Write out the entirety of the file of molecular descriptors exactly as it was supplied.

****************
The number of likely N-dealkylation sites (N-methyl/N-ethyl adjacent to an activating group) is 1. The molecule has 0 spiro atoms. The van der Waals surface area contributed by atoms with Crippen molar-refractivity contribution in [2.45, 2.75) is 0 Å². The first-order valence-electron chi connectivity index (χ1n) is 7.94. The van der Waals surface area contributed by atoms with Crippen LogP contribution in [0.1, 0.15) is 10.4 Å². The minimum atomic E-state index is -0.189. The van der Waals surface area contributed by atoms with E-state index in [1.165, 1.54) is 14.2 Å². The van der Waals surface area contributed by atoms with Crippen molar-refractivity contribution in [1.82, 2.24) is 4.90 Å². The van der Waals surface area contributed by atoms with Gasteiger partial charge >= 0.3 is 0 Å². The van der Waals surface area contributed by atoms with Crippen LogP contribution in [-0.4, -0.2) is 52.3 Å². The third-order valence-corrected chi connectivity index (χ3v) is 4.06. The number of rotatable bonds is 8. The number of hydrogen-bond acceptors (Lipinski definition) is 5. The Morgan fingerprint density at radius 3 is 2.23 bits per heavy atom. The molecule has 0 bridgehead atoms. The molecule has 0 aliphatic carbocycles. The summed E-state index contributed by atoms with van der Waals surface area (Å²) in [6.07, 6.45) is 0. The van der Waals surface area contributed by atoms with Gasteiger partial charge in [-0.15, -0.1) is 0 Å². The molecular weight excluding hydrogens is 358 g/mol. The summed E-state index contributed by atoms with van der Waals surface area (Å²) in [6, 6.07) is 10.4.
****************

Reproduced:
The number of likely N-dealkylation sites (N-methyl/N-ethyl adjacent to an activating group) is 1. The molecule has 0 spiro atoms. The van der Waals surface area contributed by atoms with Crippen molar-refractivity contribution in [2.45, 2.75) is 0 Å². The first-order valence-electron chi connectivity index (χ1n) is 7.94. The van der Waals surface area contributed by atoms with Crippen LogP contribution in [0.1, 0.15) is 10.4 Å². The minimum atomic E-state index is -0.189. The van der Waals surface area contributed by atoms with E-state index in [1.165, 1.54) is 14.2 Å². The van der Waals surface area contributed by atoms with Crippen molar-refractivity contribution in [1.82, 2.24) is 4.90 Å². The van der Waals surface area contributed by atoms with Gasteiger partial charge >= 0.3 is 0 Å². The van der Waals surface area contributed by atoms with Crippen LogP contribution in [-0.4, -0.2) is 52.3 Å². The third-order valence-corrected chi connectivity index (χ3v) is 4.06. The number of rotatable bonds is 8. The number of hydrogen-bond acceptors (Lipinski definition) is 5. The Morgan fingerprint density at radius 3 is 2.23 bits per heavy atom. The molecule has 0 bridgehead atoms. The molecule has 0 aliphatic carbocycles. The summed E-state index contributed by atoms with van der Waals surface area (Å²) in [6.07, 6.45) is 0. The van der Waals surface area contributed by atoms with Gasteiger partial charge in [-0.15, -0.1) is 0 Å². The molecular weight excluding hydrogens is 358 g/mol. The summed E-state index contributed by atoms with van der Waals surface area (Å²) in [6, 6.07) is 10.4.